When it comes to preserving Maine’s open spaces, a new report says quality should trump quantity.
Click here to listen to Maine Public Broadcasting Network’s Irwin Gratz speaking with Ryan Neale of the Maine Economic Growth Council about the future of land conservation in Maine.[M]aine has conserved a lot of land — so much that the Maine Economic Growth Council (MEGC) stopped tallying the acreage after reaching 3.7 million acres in 2010 (a number that includes acreage protected by conservation easements). Recently, the MEGC collaborated with the Maine Development Foundation and the University of Maine on a report that looks to the future of Maine’s land conservation efforts. The takeaway, says MEGC program director Ryan Neale: future conservation programs should look not at a total amount of protected acreage, but instead at strategic plots to accomplish specific goals.
“Many of the acres that are currently conserved are in the more rural regions in the northern and eastern parts of the state,” explains Neale. “Often those have been the areas of sort of low-hanging fruit, targets of opportunity. They’re great depending on the specific goal of the conservation effort. If you’re looking to preserve wildlife habitat, that’s certainly a central focus of these holdings. If you’re looking for some other benefits, like working landscapes or creating recreational opportunities in and around population centers, that would be something where we’d certainly want to look more at southern and central Maine.”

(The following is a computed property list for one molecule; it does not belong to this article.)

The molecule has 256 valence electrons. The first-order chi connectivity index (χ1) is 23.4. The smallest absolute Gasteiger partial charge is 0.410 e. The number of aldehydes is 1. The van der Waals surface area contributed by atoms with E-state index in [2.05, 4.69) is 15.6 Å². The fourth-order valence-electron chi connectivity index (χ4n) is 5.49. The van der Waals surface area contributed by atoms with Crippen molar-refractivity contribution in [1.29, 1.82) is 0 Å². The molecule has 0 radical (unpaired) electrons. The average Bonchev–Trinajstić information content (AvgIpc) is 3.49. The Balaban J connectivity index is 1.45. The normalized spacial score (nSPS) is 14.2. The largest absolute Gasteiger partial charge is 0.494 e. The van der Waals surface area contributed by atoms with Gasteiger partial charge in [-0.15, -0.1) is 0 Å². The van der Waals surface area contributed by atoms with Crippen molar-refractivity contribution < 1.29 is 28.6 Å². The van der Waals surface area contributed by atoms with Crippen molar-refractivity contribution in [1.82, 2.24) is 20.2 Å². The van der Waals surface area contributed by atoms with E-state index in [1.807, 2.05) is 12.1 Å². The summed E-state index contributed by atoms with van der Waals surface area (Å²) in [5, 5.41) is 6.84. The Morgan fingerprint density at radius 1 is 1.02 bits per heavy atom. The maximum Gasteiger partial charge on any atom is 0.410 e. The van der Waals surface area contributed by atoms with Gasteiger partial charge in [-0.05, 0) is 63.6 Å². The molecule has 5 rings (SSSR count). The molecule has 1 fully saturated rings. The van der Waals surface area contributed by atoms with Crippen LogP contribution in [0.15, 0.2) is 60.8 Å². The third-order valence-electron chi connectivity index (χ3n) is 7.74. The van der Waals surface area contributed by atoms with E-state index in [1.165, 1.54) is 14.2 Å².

One strategic goal, says Neale, might be simply to conserve small parklands near Portland. Another involves an emphasis on habitat connectivity, linking those parcels that are already conserved.
“There’s a vast amount of data out there that shows it’s not simply the number of acres that are conserved,” says Neale, “it’s which acreage is conserved. Are you connecting those large tracts of land?”
Right now, the MEGC report explains, there are 88 land trusts in Maine, the sixth highest total of any state — and as Neale points out, they cover a relatively small area, compared to vast western states. Can all 88 land trusts succeed in remaining financially viable and good stewards of the lands they conserve?
“Many of the land trusts we see now were formed around a specific issue, to preserve one specific area,” Neale explains. “One of the arguments we hope the report shines a light on is that it’s important for these organizations to work together to coordinate efforts among themselves and also with municipal and state governments, so that we have a more comprehensive approach going forward.”
This article is provided by our content partner, the Maine Public Broadcasting Network (MPBN).
Photograph: Michael Wilson